The 5th generation brought two new battle styles to competitive Pokemon: Triple battles and Rotational battles. While Triples strategy borrows greatly from Doubles, Rotational battles better resembles Singles. You have three pokemon on the field, but only one is battling. At the beginning of each turn, you may chose to use your lead or rotate to one of the reserves that are still "on the bench" and pick a move. This is different from switching out. A "benched" pokemon is treated as it is still in play, but it is ignored, It will keep stat boosts, it will not take entry hazards as it rotates in, and timers (Taunt, Protect, Sleep, etc.) are "paused" while it is benched. You can not rotate if using a multi-stage move (Outrage, Hyper Beam, Fly, etc.).
This treatise will focus on the implications of the rotation mechanic and how you can exploit it to victory. I'm going to star off by assuming that you have a basic understanding of competitive Singles so I don't have to explain basic battling concepts. Also I'm going to assume you will be following GBU rules and playing over Random Matchups in-game.
Quick overview on GBU rules
- You will start with 3 pokemon on the field and one in reserve
- Item clause is in effect: No two pokemon in your party may hold the same item. This is significantly different from normal Smogon rules.
- Species clause: no two pokemon may be of the same species.
- All pokemon level 51 and above will be rounded down to 50; all lower-leveled pokemon will remain at their level.
- No sleep clause, no evasion clause, no OHKO move ban.
- Drizzle + Swift Swim is not banned. Another key difference.
- Pokemon banned by Smogon are not necessarily banned: Garchomp, Excadrill, Thundurs, and Blaziken are legal, so prepare for them.
- The following pokemon arebanned:
Spoiler:- Ban list:
- Sky Drop and Dark Void are illegal
- Unreleased items and illegal movesets are illegal.
Rotational battles place a premium on prediction
It's high-stakes rock-paper-scissors with pokemon. Imagine having Venusaur out in front with Charizard and Blastoise on the bench, facing an Emboar with Samurott and Serperior on your opponent's bench. You could anticipate a Fire attack and switch to Blastoise, but your opponent might have already thought that out and decides to switch to Serperior in hopes of countering you. But wait! Anticipating that move, what if you switched to Charizard to take out Serperior? But what if your opponent switches to Samurott to take out Charizard?
Rotational battles are ful of head games like this. Every turn, look at what your opponent has out on the field, then consider the possibility of your opponent using one of the backups (as well as the likelihood) and how it impacts your turn anod move.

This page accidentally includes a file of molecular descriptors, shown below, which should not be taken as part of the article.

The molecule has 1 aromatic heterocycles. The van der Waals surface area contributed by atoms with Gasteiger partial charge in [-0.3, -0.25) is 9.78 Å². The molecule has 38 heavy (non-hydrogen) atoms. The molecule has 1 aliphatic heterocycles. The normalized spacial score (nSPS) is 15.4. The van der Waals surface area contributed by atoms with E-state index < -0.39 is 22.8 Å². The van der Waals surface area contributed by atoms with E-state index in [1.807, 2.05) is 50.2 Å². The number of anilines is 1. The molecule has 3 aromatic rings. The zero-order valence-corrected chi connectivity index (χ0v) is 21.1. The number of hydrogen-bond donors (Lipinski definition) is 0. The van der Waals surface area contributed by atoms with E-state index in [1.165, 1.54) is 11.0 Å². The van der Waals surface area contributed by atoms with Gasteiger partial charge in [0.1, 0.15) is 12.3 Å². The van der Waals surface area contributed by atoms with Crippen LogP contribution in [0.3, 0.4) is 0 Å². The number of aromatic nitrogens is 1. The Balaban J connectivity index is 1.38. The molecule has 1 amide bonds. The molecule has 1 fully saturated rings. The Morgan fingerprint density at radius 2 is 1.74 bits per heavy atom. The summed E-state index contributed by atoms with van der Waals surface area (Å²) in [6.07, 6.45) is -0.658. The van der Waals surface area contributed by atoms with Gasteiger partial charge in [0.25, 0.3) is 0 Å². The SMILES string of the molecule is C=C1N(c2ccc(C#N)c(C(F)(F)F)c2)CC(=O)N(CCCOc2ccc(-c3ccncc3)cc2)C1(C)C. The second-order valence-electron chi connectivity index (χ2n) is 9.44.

You need to quickly assess your opponent.
On GBUs, you have no idea what kind of battler you will find since anyone with a BW game, a DS, and Wi-Fi access can play. You will run into literal 8-year-olds who think they have a shot with a in-game team of half-evolved pokemon at level 20-30 and no items. You will meet Japanese players with 1,000+ wins with access to DW starters and other exclusive events. And several in between.
The quality of your opponent has an effect on how often they rotate their pokemon (and in which direction). Take the Kanto starters vs. Unova starters scenario from above: an average player will try to use a Fire attack on Emboar while you rotate to Blatoise to counter. However, a skilled player will anticipate the Blatoise witch, and rotate Serperior in to double-counter you. You have to get a feel for your opponent's skill level and plan accordingly. (I've lost battles because I overanalized my opponent and switched in a doublecounter when they never switched at all.)
Entry hazards are rare and practically useless
As pokemon rotate, they are not subject to entry hazards repeatedly. You start off with 3 pokemon on the field and only one in reserve. This decreases the effectiveness of setting up entry hazards dramatically, since normally only one pokemon will have to do a true switch-in (normal switches are rare, as rotating is often effective enough).
What does this mean? First of all, it makes the 4x SR-weak pokemon (Volcarona, Charizard, Yanmega, etc.) a lot more viable as it's highly unlikely they will need to switch out (or that there will even be hazards). Second, it's not a good idea to spend time setting up entry hazards, as it's unlikely you will benefit enough to justify the cost. Third, switch-forcing moves (Roar, Dragon Tail, etc.) are discouraged, especially since once one of your opponent's pokemon faints the entire team will be out on the field and no one can switch in for them to go out. Use Haze or Clear Smog to get rid of your opponent's boosts. (NOTE: this doesn't necessarily applies to switching moves like U-Turn and Volt Switch, since they do damage, but they should be reconsidered.) Also, Rapid Spin support (and spin blocking) is almost wasted.
Stat-boosting moves are encouraged (but don't Baton Pass)